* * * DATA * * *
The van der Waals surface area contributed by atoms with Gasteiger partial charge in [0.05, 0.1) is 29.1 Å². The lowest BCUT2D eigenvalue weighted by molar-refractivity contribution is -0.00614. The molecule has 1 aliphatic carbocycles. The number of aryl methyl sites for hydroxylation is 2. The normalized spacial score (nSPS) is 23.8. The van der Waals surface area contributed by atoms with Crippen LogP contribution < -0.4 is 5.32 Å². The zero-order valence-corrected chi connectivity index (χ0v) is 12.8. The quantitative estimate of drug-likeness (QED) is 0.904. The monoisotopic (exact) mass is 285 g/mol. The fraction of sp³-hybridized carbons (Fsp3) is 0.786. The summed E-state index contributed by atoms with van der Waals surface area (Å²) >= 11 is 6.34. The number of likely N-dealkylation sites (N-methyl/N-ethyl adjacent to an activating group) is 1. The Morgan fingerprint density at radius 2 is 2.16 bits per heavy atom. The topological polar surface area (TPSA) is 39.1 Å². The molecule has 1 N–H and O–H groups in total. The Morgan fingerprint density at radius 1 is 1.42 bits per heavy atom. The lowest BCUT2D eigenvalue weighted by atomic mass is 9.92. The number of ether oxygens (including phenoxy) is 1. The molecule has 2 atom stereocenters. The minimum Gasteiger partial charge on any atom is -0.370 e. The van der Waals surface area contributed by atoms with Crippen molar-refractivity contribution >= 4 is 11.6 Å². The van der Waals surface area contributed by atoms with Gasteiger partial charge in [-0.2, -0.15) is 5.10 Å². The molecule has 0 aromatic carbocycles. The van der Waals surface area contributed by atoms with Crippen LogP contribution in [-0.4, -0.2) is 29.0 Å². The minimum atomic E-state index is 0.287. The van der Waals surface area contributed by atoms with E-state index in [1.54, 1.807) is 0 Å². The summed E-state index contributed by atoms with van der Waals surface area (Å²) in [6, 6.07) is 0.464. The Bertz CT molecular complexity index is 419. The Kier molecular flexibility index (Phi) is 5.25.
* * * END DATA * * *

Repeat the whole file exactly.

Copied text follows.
The van der Waals surface area contributed by atoms with Gasteiger partial charge in [0.05, 0.1) is 29.1 Å². The lowest BCUT2D eigenvalue weighted by molar-refractivity contribution is -0.00614. The molecule has 1 aliphatic carbocycles. The number of aryl methyl sites for hydroxylation is 2. The normalized spacial score (nSPS) is 23.8. The van der Waals surface area contributed by atoms with Crippen LogP contribution < -0.4 is 5.32 Å². The zero-order valence-corrected chi connectivity index (χ0v) is 12.8. The quantitative estimate of drug-likeness (QED) is 0.904. The monoisotopic (exact) mass is 285 g/mol. The fraction of sp³-hybridized carbons (Fsp3) is 0.786. The summed E-state index contributed by atoms with van der Waals surface area (Å²) >= 11 is 6.34. The number of likely N-dealkylation sites (N-methyl/N-ethyl adjacent to an activating group) is 1. The Morgan fingerprint density at radius 2 is 2.16 bits per heavy atom. The topological polar surface area (TPSA) is 39.1 Å². The molecule has 1 N–H and O–H groups in total. The Morgan fingerprint density at radius 1 is 1.42 bits per heavy atom. The lowest BCUT2D eigenvalue weighted by atomic mass is 9.92. The number of ether oxygens (including phenoxy) is 1. The molecule has 2 atom stereocenters. The minimum Gasteiger partial charge on any atom is -0.370 e. The van der Waals surface area contributed by atoms with Crippen molar-refractivity contribution >= 4 is 11.6 Å². The van der Waals surface area contributed by atoms with Gasteiger partial charge in [-0.2, -0.15) is 5.10 Å². The molecule has 0 aromatic carbocycles. The van der Waals surface area contributed by atoms with Crippen LogP contribution in [-0.4, -0.2) is 29.0 Å². The minimum atomic E-state index is 0.287. The van der Waals surface area contributed by atoms with E-state index in [1.54, 1.807) is 0 Å². The summed E-state index contributed by atoms with van der Waals surface area (Å²) in [6, 6.07) is 0.464. The Bertz CT molecular complexity index is 419. The Kier molecular flexibility index (Phi) is 5.25.